Research School Network: Winning Hearts and Minds by Planning Ahead to ​‘Improvise’ A reflective and practical account of responsive teaching methods – by Simon Cope from Kingsmead School, Cannock.

Winning Hearts and Minds by Planning Ahead to ​‘Improvise’

A reflective and practical account of responsive teaching methods – by Simon Cope from Kingsmead School, Cannock.

by Staffordshire Research School
on the

It’s never been clearer as it is in today’s climate that we, as teachers, are many things to the children in our care. The intense focus on remote learning in response to the Coronavirus means we are again reflecting on the superhero skills of modern-day teachers. Yes, we are educators, but we are also cheer leaders, negotiators, counsellors and we are event planners. I think for us to be successful in all of these fields we should not ignore our role as salespeople. Successful teaching has a lot to do with capturing the interest of our customers’ in a crowded world of distractions, responding to the needs of our students to ensure that we look beyond interest and do not overlook the purpose and reflective values of learning.

A good salesperson has a pre-thought out game plan

Adaptive teaching within a lesson doesn’t happen by chance. We need to make it part of our design or intent. From before students even enter the room, it is possible to predict potential learning journeys, misconceptions, common errors, as well as points of support and points of stretch. This ensures that the learning is pitched appropriately to challenge students and provide every opportunity for them to succeed in learning.

A good salesperson has emotional intelligence, ability and agility to adapt to fit their customer’s mood and responses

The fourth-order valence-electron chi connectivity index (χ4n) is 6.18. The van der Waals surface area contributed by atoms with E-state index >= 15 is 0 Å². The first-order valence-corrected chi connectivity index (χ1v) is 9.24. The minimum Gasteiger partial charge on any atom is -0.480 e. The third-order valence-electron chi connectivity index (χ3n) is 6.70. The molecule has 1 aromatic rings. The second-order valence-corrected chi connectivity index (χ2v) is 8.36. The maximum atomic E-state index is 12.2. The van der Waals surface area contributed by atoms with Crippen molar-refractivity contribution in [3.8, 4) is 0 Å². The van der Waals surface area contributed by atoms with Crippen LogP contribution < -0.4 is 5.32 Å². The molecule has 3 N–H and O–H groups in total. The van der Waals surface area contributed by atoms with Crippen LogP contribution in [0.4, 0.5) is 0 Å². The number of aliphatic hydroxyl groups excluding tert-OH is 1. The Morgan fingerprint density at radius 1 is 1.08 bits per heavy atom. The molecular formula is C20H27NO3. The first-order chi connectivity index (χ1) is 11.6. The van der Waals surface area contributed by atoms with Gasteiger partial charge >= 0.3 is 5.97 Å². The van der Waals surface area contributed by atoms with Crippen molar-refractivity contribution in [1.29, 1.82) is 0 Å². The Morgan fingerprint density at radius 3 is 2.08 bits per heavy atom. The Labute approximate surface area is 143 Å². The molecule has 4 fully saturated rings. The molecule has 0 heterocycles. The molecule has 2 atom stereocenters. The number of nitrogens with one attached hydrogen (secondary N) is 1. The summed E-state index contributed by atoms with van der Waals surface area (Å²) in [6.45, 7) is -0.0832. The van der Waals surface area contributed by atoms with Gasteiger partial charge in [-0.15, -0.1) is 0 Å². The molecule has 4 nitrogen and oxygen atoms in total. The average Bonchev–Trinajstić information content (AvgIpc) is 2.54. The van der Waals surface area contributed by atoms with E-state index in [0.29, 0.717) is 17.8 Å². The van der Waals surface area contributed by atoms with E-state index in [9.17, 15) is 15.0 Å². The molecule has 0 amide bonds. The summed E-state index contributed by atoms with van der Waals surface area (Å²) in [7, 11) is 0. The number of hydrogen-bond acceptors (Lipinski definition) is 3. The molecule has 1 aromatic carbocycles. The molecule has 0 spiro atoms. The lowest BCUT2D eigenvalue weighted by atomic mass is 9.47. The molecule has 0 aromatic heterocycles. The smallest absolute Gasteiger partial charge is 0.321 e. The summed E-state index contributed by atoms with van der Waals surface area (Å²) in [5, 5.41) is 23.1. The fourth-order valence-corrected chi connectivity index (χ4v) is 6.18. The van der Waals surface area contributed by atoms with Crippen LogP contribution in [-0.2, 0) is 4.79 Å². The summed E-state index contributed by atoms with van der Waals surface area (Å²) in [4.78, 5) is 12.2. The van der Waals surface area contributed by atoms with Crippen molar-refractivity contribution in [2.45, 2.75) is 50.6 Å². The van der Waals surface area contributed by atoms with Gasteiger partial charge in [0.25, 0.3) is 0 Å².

Students will respond better if they are made to feel like they own the learning or have some degree of control over it. To follow a prescribed script which ploughs on regardless through content when learners begin to digress from the intended learning, will never suffice. For a student to see that they have been listened to, instantly gets us buy in. It shows that we care, that we want to help and that it therefore must be relevant for them. We instantly attach value to the learning by involving them, making it look like their ideas have shaped the next steps in learning. We are, in effect, agreeing with them and our common thinking makes them more receptive to the knowledge and understanding that we teach.

A good salesperson has incredible awareness skills

By planning out particular hinge or key questions to support the aims of the lesson and assess learning, we become more aware. We remind ourselves of the common pitfalls students might take, the misconceptions held by few or many or where there are loose connections’ in schema retrieval that result in students being stuck.’ This heightened awareness results in the reaction of adaptive teaching.

A good salesperson sees and shares the big picture

Of course we know that learning should not be seen or planned in isolation, as discrete lessons – sequencing, synoptic links and learning destinations matter! It’s part of a bigger story that the student needs to be exposed to, buy into and take on board. By seeing and understanding how all the pieces of learning and interlinked and lock together over time, students begin to understand the place’ and purpose of each lesson and support intrinsic motivation as they begin to understand the direction the learning journey is taking and where the final destination is.

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Key principles of effective responsive teaching

  • Have a game plan – think through carefully what might happen, where you might need to adapt and what you could do in advance to support this
  • Plan questions that will support key aspects of the learning. Consider common misconceptions, identify and plan responses – you are prepared and more aware when you see them.